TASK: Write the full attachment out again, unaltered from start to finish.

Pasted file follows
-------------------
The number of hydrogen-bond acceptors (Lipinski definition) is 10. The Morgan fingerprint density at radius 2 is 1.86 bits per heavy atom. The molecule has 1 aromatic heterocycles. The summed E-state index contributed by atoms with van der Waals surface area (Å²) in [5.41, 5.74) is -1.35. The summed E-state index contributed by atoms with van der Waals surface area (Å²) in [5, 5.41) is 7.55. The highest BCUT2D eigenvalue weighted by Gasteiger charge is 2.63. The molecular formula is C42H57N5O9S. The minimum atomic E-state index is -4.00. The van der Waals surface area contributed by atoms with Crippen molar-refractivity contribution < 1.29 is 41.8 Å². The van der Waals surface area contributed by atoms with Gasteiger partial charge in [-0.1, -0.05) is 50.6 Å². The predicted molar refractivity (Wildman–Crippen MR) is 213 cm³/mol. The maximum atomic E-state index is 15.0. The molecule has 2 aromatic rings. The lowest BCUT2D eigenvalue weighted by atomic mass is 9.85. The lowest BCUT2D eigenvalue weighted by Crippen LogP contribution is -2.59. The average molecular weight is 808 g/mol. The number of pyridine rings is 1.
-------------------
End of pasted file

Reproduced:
The number of hydrogen-bond acceptors (Lipinski definition) is 10. The Morgan fingerprint density at radius 2 is 1.86 bits per heavy atom. The molecule has 1 aromatic heterocycles. The summed E-state index contributed by atoms with van der Waals surface area (Å²) in [5.41, 5.74) is -1.35. The summed E-state index contributed by atoms with van der Waals surface area (Å²) in [5, 5.41) is 7.55. The highest BCUT2D eigenvalue weighted by Gasteiger charge is 2.63. The molecular formula is C42H57N5O9S. The minimum atomic E-state index is -4.00. The van der Waals surface area contributed by atoms with Crippen molar-refractivity contribution < 1.29 is 41.8 Å². The van der Waals surface area contributed by atoms with Gasteiger partial charge in [-0.1, -0.05) is 50.6 Å². The predicted molar refractivity (Wildman–Crippen MR) is 213 cm³/mol. The maximum atomic E-state index is 15.0. The molecule has 2 aromatic rings. The lowest BCUT2D eigenvalue weighted by atomic mass is 9.85. The lowest BCUT2D eigenvalue weighted by Crippen LogP contribution is -2.59. The average molecular weight is 808 g/mol. The number of pyridine rings is 1.